Time ticking on wrestling injuries
High school wrestlers get 1 minute and 30 seconds to determine if they can continue or not. (Teddy Feinberg/GameTimePA.com)
The time was ticking on Jared Schell, and a decision had to be made.
To wrestle or not to wrestle? The senior's high school athletic career hung in the balance.
It was last year in the District 3 Class 3A Section V tournament heavyweight semifinals. Schell was on a mission to reach the state tournament, when he went down with a serious knee injury.
“I told him, ‘You have 20 seconds. Get to your feet or go home,’” said Chris Schell, Jared’s father and head coach at Red Lion.
To call it quits could mean the final match of Jared’s high school career; to continue wrestling could risk further injury.
Schell elected to go on.
“I’m not going home at all,” Jared said. “I’m going to finish this match and wrestle on. No matter what.”
Schell won that match, before taking a medical forfeit prior to the championship. He hasn't wrestled since.
Days later, Schell was diagnosed with a torn ACL. He continues rehabbing in hopes of getting back on the mat collegiately.
Chris Schell said his son wrestled through a torn labrum in his shoulder during his junior year and was just rounding into form his senior campaign when the injury occurred.
“He had goals,” Chris Schell said. “He was ranked fifth in the state at that point. One of his goals was to wrestle in states. He was three wins from 100.”
Chris Schell said he pushed his son to continue that day, but that it was ultimately Jared's decision. Either way, a significant decision had to be made while the clock ticked, and without the benefit of more in-depth medical testing. Wrestlers face a 90-second medical limit before the match is forfeited.
Such parameters present a unique set of challenges for training staffs, coaches and the student-athlete.
“Some say it’s a long time; some say it’s the blink of an eye," Chris Schell said. "I teach the kids to fight through adversity and fight pain. But if you have a question in your mind, don’t do it.”
The 1-minute, 30-second injury timeout rule makes wrestling different from other high school sports. In soccer, basketball and football, an injured athlete can be taken to the sideline or off the field entirely for in-depth medical evaluation. There are no time constraints during the process, and the athlete can be run through a series of tests before a final diagnosis is made. They’re subbed back in if they're good to go. If they aren’t, no penalty is assessed. While a team might be competing without a key member, play resumes.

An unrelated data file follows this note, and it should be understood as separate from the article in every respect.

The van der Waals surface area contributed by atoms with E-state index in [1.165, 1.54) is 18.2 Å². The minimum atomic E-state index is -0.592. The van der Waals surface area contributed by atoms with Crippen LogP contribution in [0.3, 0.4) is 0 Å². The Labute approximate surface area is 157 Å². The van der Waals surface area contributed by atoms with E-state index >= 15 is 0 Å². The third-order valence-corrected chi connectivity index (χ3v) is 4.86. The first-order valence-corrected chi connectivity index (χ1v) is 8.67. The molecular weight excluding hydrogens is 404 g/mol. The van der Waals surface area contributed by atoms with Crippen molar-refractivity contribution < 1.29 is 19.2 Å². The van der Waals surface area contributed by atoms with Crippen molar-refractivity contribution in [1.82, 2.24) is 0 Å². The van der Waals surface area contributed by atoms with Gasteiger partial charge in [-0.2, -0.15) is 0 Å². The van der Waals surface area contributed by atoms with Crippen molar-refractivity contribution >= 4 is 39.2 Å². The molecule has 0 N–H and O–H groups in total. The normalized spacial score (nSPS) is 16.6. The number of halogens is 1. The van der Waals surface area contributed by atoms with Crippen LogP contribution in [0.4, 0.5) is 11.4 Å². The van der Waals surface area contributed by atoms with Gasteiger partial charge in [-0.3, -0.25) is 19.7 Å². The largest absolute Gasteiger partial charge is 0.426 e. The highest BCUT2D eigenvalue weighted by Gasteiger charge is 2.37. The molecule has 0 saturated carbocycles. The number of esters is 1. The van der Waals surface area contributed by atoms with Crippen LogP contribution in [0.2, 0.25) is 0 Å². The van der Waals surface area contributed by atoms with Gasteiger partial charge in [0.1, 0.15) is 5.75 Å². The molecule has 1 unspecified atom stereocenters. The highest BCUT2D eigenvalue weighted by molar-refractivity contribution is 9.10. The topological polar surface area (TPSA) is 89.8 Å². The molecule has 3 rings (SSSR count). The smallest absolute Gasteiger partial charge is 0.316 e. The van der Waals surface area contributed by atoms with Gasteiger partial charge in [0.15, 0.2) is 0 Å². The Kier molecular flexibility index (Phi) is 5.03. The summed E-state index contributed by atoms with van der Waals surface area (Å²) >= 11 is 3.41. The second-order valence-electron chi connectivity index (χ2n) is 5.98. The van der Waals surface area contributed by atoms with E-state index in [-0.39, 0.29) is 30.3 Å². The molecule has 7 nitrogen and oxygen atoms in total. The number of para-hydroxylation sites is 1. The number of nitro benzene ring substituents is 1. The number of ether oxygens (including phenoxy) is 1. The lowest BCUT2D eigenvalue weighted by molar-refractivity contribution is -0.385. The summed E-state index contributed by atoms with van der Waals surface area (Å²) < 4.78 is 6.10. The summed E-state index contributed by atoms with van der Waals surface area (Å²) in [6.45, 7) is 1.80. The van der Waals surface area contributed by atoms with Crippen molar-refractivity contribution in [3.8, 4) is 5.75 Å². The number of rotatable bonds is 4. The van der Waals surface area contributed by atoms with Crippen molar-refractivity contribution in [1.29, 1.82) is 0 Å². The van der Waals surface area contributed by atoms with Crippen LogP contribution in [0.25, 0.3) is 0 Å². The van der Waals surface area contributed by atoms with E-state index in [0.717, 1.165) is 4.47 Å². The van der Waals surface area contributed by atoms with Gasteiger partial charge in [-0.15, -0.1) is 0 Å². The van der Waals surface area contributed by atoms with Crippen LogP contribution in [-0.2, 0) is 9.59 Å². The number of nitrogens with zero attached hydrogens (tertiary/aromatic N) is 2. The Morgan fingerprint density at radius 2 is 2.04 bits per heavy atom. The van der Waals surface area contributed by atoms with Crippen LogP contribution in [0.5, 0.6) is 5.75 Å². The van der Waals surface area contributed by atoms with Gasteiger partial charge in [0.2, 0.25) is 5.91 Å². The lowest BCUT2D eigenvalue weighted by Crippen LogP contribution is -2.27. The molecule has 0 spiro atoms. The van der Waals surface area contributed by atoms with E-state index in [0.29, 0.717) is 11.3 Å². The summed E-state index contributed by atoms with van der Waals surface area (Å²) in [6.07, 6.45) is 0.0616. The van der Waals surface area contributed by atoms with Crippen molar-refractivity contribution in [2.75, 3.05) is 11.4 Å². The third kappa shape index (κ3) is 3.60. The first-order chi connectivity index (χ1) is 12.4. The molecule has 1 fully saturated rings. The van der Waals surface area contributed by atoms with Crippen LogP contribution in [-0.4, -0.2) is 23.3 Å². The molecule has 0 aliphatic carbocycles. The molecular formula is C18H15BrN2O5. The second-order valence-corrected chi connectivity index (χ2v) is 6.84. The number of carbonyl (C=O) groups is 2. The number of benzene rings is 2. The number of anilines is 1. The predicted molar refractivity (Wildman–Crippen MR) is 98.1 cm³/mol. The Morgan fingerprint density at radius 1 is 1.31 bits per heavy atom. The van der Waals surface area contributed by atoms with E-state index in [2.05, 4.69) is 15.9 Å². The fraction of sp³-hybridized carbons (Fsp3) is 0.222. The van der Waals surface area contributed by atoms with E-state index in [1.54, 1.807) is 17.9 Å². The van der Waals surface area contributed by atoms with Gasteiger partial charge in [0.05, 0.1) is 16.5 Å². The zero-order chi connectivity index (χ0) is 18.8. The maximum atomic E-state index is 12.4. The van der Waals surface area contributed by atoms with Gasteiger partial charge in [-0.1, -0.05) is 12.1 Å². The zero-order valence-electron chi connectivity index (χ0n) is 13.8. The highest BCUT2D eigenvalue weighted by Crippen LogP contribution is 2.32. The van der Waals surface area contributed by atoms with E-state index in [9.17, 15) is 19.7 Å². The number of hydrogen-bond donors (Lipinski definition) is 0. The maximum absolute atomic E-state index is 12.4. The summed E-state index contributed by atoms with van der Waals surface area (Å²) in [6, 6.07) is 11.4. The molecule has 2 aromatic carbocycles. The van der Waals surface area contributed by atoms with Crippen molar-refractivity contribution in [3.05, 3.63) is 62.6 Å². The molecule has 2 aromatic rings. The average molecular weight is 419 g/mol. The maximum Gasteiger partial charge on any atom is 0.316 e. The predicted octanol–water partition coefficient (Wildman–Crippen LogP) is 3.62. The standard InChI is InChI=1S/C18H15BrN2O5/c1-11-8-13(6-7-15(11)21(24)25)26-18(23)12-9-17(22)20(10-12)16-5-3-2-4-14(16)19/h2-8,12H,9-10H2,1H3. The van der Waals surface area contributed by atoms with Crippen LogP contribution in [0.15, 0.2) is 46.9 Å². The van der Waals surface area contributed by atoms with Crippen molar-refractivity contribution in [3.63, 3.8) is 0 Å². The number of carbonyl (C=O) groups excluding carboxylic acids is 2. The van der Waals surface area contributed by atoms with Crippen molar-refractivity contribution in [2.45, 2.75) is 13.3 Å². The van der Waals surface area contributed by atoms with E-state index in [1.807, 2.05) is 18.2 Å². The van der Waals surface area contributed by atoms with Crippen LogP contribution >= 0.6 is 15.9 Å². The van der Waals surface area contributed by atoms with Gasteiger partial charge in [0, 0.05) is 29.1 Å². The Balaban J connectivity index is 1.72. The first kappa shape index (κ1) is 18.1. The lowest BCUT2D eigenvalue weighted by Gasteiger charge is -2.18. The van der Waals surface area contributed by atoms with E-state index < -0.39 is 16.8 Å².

In wrestling, however, that is not the case.
“I’ve been in that situation a number of times,” said Brian Bixler, an orthopedic surgeon at OSS Health who works with athletes throughout southcentral Pennsylvania. “You get in there, you’re making a decision in what feels like one second. The ref is yelling, ‘Time, time.’ You know you’re on the clock.”
When to play, when not to play
Dallastown wrestler Drake Pew was injured against Spring Grove’s Jared Barley during a match in January.
Pew clearly hurt his left knee. The Dallastown medical staff tended to him, with Pew on the ground in noticeable pain. He eventually continued wrestling.
Pew further injured his knee – he said he was diagnosed with a Grade 2 MCL sprain – and missed the remainder of the regular season. He returned a month later to win the sectional tournament at 171 pounds before pulling out of the District 3 tournament to avoid further injury.
It was ultimately Pew's decision to continue wrestling that night, he said. He admitted to initially downplay the severity of the injury to stay on the mat.
Head coach Rob Jansen acknowledged that he might do things differently in hindsight, but there’s “nothing you really can do now.”